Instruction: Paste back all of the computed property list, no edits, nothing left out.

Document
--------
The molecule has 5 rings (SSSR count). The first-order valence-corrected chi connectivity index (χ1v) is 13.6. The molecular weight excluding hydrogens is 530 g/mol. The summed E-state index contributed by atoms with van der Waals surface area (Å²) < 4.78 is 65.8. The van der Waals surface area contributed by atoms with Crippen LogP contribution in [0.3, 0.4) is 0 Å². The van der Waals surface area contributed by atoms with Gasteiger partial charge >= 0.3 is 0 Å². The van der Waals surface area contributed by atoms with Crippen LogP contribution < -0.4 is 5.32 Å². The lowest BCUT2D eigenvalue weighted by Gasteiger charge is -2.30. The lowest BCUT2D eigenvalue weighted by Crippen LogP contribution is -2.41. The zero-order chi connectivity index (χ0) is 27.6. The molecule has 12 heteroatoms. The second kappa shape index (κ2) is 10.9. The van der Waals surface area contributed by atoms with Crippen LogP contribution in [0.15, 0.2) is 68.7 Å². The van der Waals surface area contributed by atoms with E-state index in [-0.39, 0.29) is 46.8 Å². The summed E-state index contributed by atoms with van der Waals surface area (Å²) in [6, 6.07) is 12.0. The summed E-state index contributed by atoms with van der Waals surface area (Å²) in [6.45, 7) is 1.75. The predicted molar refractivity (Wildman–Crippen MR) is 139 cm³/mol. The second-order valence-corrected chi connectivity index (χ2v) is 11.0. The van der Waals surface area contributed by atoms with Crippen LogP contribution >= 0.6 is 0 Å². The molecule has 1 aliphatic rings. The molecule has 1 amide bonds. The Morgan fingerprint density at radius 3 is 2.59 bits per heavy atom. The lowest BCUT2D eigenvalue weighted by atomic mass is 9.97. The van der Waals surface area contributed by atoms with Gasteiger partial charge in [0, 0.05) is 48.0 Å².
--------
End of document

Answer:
The molecule has 5 rings (SSSR count). The first-order valence-corrected chi connectivity index (χ1v) is 13.6. The molecular weight excluding hydrogens is 530 g/mol. The summed E-state index contributed by atoms with van der Waals surface area (Å²) < 4.78 is 65.8. The van der Waals surface area contributed by atoms with Crippen LogP contribution in [0.3, 0.4) is 0 Å². The van der Waals surface area contributed by atoms with Gasteiger partial charge >= 0.3 is 0 Å². The van der Waals surface area contributed by atoms with Crippen LogP contribution < -0.4 is 5.32 Å². The lowest BCUT2D eigenvalue weighted by Gasteiger charge is -2.30. The lowest BCUT2D eigenvalue weighted by Crippen LogP contribution is -2.41. The zero-order chi connectivity index (χ0) is 27.6. The molecule has 12 heteroatoms. The second kappa shape index (κ2) is 10.9. The van der Waals surface area contributed by atoms with Crippen LogP contribution in [0.15, 0.2) is 68.7 Å². The van der Waals surface area contributed by atoms with E-state index in [-0.39, 0.29) is 46.8 Å². The summed E-state index contributed by atoms with van der Waals surface area (Å²) in [6, 6.07) is 12.0. The summed E-state index contributed by atoms with van der Waals surface area (Å²) in [6.45, 7) is 1.75. The predicted molar refractivity (Wildman–Crippen MR) is 139 cm³/mol. The second-order valence-corrected chi connectivity index (χ2v) is 11.0. The van der Waals surface area contributed by atoms with Crippen LogP contribution >= 0.6 is 0 Å². The molecule has 1 aliphatic rings. The molecule has 1 amide bonds. The Morgan fingerprint density at radius 3 is 2.59 bits per heavy atom. The lowest BCUT2D eigenvalue weighted by atomic mass is 9.97. The van der Waals surface area contributed by atoms with Gasteiger partial charge in [0, 0.05) is 48.0 Å².